The state of the real estate market is, in part, a self-fulfilling prophecy. When the media tells us all about the doom and gloom we are facing, the market seems to play out that way. Bad news begets bad news. However with property clearance rates on the rise again, the media is spreading the word and the more likely it is that the real estate market will continue to pick up. Who doesn’t love a good news story?

From all accounts properties are starting to sell well at auction, and if you’re thinking of selling this spring, the stars look set to align for a top result. Yes it’s true that traditionally spring is the best time of year to sell, but add to that a series of economic, cultural and psychological shifts, and this season looks set for a bigger uplift than most. Vendors made a windfall at competitive auctions recently when Melbourne’s sales success shot to new heights. In fact clearance rates hit almost 80 per cent at one point which was a two year high.

Investors are now back in the game too it seems, driving up demand, and prices. The Reserve Bank of Australia opted to keep interest rates on hold at 1% during their last meeting, but further cuts are on the horizon. The Australian economy is still showing signs of weakness however inflation increased marginally. The main threat to the Australian economy continues to come from uncertainty in global markets and the trade war between the US and China.

“While the federal government is able to give Australians tax cuts and the RBA can reduce interest rates, control over economic instability at a global level is much more difficult,” says chief economist Nerida Conisbee.

“It is surprising to some at how quickly property market conditions have turned around. Prices are slowly starting to increase and we are looking at vastly different demand conditions from spring 2018. Buyers are back and are experiencing ideal buying conditions. They have more cash to spend and are finding it cheaper and easier to get finance.”

The challenge now is supply versus demand. With listings remaining low, sellers are in a market of opportunity and should can advantage of the lack of competition. This supply and demand imbalance will result in price growth and a much more positive spring than last year. After 12 months of uncertainty, vendors are increasingly confident they will sell their home.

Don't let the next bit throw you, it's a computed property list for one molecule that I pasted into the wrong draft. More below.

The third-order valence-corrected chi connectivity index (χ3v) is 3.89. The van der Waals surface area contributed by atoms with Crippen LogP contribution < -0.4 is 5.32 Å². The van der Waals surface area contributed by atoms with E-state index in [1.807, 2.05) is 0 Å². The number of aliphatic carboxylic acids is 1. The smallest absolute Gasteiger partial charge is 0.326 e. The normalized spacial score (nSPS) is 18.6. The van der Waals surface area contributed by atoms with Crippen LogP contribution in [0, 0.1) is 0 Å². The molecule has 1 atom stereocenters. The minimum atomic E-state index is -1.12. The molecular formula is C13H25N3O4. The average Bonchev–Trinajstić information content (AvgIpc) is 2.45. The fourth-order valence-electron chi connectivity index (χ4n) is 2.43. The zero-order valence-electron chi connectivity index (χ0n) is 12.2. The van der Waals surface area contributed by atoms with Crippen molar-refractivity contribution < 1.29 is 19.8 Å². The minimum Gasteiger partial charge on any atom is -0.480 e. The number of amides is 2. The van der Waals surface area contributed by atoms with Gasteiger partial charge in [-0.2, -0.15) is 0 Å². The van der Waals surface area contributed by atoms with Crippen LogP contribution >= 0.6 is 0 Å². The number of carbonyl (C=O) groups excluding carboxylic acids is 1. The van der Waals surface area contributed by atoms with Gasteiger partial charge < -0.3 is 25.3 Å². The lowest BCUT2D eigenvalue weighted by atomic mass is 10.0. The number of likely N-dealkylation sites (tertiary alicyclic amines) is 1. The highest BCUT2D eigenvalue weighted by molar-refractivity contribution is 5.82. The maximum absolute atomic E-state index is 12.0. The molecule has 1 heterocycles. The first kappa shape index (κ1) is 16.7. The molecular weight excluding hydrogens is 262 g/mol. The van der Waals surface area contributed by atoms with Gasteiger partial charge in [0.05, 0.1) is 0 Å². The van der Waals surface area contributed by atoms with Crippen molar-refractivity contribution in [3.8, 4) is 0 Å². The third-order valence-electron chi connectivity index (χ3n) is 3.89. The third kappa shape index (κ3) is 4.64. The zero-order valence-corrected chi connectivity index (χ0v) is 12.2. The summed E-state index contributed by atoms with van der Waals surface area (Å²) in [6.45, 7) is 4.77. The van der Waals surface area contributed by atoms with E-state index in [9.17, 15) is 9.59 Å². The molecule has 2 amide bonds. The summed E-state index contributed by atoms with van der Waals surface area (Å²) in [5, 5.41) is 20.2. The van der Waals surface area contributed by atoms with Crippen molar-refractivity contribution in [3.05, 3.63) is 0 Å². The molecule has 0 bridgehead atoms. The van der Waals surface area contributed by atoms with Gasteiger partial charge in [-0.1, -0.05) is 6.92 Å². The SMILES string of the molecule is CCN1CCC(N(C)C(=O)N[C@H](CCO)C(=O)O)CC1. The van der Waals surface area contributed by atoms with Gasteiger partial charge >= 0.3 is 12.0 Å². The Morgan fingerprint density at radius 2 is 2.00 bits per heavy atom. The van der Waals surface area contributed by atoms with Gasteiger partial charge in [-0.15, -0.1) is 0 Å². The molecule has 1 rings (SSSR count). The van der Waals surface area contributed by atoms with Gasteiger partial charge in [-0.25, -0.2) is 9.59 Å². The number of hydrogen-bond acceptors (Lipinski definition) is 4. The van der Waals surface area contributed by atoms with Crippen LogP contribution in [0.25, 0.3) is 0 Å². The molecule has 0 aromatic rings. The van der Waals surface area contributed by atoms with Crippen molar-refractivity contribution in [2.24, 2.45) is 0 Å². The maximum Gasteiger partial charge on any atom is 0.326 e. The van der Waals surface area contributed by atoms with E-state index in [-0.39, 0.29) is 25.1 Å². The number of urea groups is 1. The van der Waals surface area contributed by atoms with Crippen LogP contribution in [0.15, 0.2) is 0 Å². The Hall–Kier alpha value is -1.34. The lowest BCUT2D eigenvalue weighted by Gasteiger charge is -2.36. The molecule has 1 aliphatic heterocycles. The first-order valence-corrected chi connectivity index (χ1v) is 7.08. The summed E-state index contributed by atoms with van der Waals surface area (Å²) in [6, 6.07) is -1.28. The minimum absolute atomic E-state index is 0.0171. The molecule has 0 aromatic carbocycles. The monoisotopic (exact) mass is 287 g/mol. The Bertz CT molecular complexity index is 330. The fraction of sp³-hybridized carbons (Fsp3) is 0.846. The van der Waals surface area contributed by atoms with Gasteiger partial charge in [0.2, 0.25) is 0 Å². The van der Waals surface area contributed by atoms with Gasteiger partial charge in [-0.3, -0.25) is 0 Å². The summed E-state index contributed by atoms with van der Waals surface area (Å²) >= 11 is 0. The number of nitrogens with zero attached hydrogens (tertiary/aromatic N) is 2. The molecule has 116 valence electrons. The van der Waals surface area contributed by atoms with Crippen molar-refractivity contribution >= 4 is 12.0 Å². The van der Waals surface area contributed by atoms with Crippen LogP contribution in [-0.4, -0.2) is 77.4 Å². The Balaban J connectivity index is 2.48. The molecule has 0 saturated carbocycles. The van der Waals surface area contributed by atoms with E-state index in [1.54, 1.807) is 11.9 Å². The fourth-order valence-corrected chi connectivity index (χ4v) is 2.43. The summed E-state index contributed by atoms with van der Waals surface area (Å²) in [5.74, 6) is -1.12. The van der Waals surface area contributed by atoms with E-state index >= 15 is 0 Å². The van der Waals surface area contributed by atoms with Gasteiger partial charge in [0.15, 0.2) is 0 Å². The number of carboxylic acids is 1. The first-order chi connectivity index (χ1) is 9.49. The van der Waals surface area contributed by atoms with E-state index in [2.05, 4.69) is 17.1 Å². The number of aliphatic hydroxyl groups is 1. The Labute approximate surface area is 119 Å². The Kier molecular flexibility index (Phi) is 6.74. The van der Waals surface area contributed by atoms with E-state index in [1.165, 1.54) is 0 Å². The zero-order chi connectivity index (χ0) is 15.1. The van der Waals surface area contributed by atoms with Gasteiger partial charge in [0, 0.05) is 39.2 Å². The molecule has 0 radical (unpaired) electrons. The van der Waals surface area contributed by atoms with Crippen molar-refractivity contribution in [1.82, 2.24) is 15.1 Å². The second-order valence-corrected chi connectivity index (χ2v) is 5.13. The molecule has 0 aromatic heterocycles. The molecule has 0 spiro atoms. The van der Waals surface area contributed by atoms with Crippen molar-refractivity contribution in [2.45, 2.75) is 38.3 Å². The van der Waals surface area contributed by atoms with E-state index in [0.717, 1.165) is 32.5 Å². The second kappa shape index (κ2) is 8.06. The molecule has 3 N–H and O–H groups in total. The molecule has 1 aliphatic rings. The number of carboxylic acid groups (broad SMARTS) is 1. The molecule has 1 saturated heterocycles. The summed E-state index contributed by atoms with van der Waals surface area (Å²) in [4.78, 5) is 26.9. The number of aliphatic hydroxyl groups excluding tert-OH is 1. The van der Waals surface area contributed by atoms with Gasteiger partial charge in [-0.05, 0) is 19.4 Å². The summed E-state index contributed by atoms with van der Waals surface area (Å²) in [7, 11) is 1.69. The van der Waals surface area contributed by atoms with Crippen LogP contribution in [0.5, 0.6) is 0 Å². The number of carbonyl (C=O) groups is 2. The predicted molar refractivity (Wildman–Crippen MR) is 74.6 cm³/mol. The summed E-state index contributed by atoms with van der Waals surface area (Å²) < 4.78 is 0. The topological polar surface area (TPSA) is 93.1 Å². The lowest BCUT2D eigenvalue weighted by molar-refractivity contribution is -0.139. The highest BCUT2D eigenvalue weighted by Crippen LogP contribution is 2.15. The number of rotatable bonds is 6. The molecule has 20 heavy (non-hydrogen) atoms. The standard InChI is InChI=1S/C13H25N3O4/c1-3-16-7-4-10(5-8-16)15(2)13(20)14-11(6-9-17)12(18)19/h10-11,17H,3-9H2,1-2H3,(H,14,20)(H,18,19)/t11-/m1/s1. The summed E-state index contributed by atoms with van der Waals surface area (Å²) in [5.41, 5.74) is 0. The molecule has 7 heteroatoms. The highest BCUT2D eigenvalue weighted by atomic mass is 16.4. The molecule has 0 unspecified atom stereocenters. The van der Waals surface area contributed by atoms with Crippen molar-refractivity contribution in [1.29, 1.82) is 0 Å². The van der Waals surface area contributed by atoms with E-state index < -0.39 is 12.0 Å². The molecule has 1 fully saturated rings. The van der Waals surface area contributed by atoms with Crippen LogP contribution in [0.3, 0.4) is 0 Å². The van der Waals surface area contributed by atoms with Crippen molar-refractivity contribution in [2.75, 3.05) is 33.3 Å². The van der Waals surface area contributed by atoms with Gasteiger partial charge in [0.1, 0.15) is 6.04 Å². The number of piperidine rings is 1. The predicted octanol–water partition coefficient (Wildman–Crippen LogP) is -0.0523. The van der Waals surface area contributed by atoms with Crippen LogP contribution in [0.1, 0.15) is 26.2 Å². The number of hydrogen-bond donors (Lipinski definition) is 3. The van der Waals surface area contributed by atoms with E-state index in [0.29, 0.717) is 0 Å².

Explains Nerida, “There has been a 25% increase in searches on over the past 12 months. The biggest jumps occurred following three major events. The first was the result of the federal election – the Coalition win provided greater certainty around tax incentives and led to improved market confidence. The second and third biggest increases in search activity followed the two most recent interest rate cuts. When there are buyers in the market, we start to see positive signs flow through to other indicators. Clearance rates in Melbourne and Sydney are particularly high and we are seeing early signs of price growth in premium suburbs across the country.”

Importantly, access to finance is getting easier. The Australian Prudential Regulatory Authority (APRA) implemented restrictions around home loan lending in 2015 which made it difficult to get a loan, particularly for investors. Once the Royal Commission was announced in December 2017 and the focus on responsible lending ramped up, it became even tougher to secure a loan. So far this year, APRA has removed three restrictions to lending, and whilst the banks are still cautious about lending and it’s likely the focus on responsible lending will continue, all indicators point to access to finance easing. Responsible lending is a positive - rather than applying a low standard of living expenses to all applicants, lenders are now looking very closely at an individual’s real spending habits.

After two interest rate cuts, getting a home loan is now much cheaper than it was last year. This means people can borrow more, or alternatively, it makes their repayments lower. In the next 12 months, it is looking highly likely we will see another two rate cuts. Provided unemployment doesn’t rise rapidly, this low interest rate environment will continue to be positive for buyers.

Another key factor is that the recent income tax cuts will give people more to spend. Tax cuts came into effect at the start of this financial year, and although modest, they do put money into the pockets of most Australians.

The upshot of it all is that the current state of play is now both a buyer’s and seller’s market. For buyers the conditions are ideal (low interest rates, tax cuts and access to finance slowly easing) but there is very little to buy. For sellers, a lack of selling competition is making properties easy to sell and some strong prices are being achieved.

Win win?

If you are interested in buying or selling, and need some sound advice on the market, have a chat with Sam Danckert, 0432 444 040.

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